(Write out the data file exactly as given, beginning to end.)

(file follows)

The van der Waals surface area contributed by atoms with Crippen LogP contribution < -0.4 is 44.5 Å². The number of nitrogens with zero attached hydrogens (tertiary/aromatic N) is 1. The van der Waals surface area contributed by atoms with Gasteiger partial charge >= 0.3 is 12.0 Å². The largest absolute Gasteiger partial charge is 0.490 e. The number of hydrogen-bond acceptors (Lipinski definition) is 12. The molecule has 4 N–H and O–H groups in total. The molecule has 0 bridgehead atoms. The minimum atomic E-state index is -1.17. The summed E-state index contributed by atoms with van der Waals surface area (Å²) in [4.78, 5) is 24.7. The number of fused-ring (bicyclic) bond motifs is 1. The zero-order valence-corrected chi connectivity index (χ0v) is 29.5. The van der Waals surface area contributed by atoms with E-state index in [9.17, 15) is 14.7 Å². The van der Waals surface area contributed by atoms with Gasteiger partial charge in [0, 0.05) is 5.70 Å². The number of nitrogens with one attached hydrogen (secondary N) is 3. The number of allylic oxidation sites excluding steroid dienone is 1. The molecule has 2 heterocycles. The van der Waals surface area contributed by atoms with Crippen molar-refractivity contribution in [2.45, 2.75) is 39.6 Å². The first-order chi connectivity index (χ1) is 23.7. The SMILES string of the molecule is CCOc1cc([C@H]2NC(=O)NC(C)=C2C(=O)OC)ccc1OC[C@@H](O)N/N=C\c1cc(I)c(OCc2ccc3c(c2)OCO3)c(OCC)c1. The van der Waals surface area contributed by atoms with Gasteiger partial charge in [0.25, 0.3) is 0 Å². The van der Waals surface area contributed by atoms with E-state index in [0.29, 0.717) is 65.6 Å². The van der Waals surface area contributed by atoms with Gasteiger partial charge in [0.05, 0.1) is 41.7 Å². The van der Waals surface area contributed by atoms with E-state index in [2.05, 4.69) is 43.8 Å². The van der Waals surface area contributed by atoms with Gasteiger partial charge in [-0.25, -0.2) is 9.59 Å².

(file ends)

The van der Waals surface area contributed by atoms with Crippen LogP contribution < -0.4 is 44.5 Å². The number of nitrogens with zero attached hydrogens (tertiary/aromatic N) is 1. The van der Waals surface area contributed by atoms with Gasteiger partial charge >= 0.3 is 12.0 Å². The largest absolute Gasteiger partial charge is 0.490 e. The number of hydrogen-bond acceptors (Lipinski definition) is 12. The molecule has 4 N–H and O–H groups in total. The molecule has 0 bridgehead atoms. The minimum atomic E-state index is -1.17. The summed E-state index contributed by atoms with van der Waals surface area (Å²) in [4.78, 5) is 24.7. The number of fused-ring (bicyclic) bond motifs is 1. The zero-order valence-corrected chi connectivity index (χ0v) is 29.5. The van der Waals surface area contributed by atoms with E-state index in [9.17, 15) is 14.7 Å². The van der Waals surface area contributed by atoms with Gasteiger partial charge in [0, 0.05) is 5.70 Å². The number of nitrogens with one attached hydrogen (secondary N) is 3. The number of allylic oxidation sites excluding steroid dienone is 1. The molecule has 2 heterocycles. The van der Waals surface area contributed by atoms with Crippen molar-refractivity contribution in [2.45, 2.75) is 39.6 Å². The first-order chi connectivity index (χ1) is 23.7. The SMILES string of the molecule is CCOc1cc([C@H]2NC(=O)NC(C)=C2C(=O)OC)ccc1OC[C@@H](O)N/N=C\c1cc(I)c(OCc2ccc3c(c2)OCO3)c(OCC)c1. The van der Waals surface area contributed by atoms with Gasteiger partial charge in [0.25, 0.3) is 0 Å². The van der Waals surface area contributed by atoms with E-state index in [0.29, 0.717) is 65.6 Å². The van der Waals surface area contributed by atoms with Gasteiger partial charge in [0.05, 0.1) is 41.7 Å². The van der Waals surface area contributed by atoms with E-state index in [2.05, 4.69) is 43.8 Å². The van der Waals surface area contributed by atoms with Gasteiger partial charge in [-0.25, -0.2) is 9.59 Å².